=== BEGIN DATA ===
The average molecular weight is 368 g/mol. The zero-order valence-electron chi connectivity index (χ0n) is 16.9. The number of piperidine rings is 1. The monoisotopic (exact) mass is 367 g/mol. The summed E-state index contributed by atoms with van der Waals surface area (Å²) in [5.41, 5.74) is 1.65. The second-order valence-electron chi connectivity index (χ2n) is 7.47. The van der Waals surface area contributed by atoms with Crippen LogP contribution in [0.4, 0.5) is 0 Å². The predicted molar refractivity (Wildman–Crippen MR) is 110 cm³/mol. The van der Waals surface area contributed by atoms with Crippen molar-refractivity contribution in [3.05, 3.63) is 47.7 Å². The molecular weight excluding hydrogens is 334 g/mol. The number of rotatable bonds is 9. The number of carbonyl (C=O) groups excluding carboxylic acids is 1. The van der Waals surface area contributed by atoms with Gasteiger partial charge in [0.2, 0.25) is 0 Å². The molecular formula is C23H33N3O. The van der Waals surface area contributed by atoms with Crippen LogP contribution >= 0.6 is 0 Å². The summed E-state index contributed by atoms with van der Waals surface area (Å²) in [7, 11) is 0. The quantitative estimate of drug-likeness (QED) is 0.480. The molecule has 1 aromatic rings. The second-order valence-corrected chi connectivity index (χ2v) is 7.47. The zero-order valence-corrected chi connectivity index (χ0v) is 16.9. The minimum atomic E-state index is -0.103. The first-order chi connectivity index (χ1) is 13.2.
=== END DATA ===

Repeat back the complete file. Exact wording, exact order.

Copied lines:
The average molecular weight is 368 g/mol. The zero-order valence-electron chi connectivity index (χ0n) is 16.9. The number of piperidine rings is 1. The monoisotopic (exact) mass is 367 g/mol. The summed E-state index contributed by atoms with van der Waals surface area (Å²) in [5.41, 5.74) is 1.65. The second-order valence-electron chi connectivity index (χ2n) is 7.47. The van der Waals surface area contributed by atoms with Crippen LogP contribution in [0.4, 0.5) is 0 Å². The predicted molar refractivity (Wildman–Crippen MR) is 110 cm³/mol. The van der Waals surface area contributed by atoms with Crippen molar-refractivity contribution in [3.05, 3.63) is 47.7 Å². The molecular weight excluding hydrogens is 334 g/mol. The number of rotatable bonds is 9. The number of carbonyl (C=O) groups excluding carboxylic acids is 1. The van der Waals surface area contributed by atoms with Gasteiger partial charge in [0.2, 0.25) is 0 Å². The molecular formula is C23H33N3O. The van der Waals surface area contributed by atoms with Crippen LogP contribution >= 0.6 is 0 Å². The summed E-state index contributed by atoms with van der Waals surface area (Å²) in [7, 11) is 0. The quantitative estimate of drug-likeness (QED) is 0.480. The molecule has 1 aromatic rings. The second-order valence-corrected chi connectivity index (χ2v) is 7.47. The zero-order valence-corrected chi connectivity index (χ0v) is 16.9. The minimum atomic E-state index is -0.103. The first-order chi connectivity index (χ1) is 13.2.